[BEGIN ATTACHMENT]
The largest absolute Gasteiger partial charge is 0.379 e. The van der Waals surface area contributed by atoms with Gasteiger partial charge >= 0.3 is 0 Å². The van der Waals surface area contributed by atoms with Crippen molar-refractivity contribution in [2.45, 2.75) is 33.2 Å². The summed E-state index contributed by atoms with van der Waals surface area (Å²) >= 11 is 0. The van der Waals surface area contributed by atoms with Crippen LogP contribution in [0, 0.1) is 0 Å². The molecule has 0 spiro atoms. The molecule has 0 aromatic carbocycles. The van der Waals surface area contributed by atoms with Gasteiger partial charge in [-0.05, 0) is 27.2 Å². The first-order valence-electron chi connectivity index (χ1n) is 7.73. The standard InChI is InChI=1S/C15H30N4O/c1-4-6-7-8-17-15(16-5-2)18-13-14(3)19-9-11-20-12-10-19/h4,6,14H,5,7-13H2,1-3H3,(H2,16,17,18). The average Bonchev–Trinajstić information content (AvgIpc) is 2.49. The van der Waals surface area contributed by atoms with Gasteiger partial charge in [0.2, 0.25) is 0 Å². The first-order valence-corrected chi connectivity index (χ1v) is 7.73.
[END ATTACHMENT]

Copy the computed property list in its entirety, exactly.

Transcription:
The largest absolute Gasteiger partial charge is 0.379 e. The van der Waals surface area contributed by atoms with Gasteiger partial charge >= 0.3 is 0 Å². The van der Waals surface area contributed by atoms with Crippen molar-refractivity contribution in [2.45, 2.75) is 33.2 Å². The summed E-state index contributed by atoms with van der Waals surface area (Å²) >= 11 is 0. The van der Waals surface area contributed by atoms with Crippen LogP contribution in [0, 0.1) is 0 Å². The molecule has 0 spiro atoms. The molecule has 0 aromatic carbocycles. The van der Waals surface area contributed by atoms with Gasteiger partial charge in [-0.05, 0) is 27.2 Å². The first-order valence-electron chi connectivity index (χ1n) is 7.73. The standard InChI is InChI=1S/C15H30N4O/c1-4-6-7-8-17-15(16-5-2)18-13-14(3)19-9-11-20-12-10-19/h4,6,14H,5,7-13H2,1-3H3,(H2,16,17,18). The average Bonchev–Trinajstić information content (AvgIpc) is 2.49. The van der Waals surface area contributed by atoms with Gasteiger partial charge in [0.2, 0.25) is 0 Å². The first-order valence-corrected chi connectivity index (χ1v) is 7.73.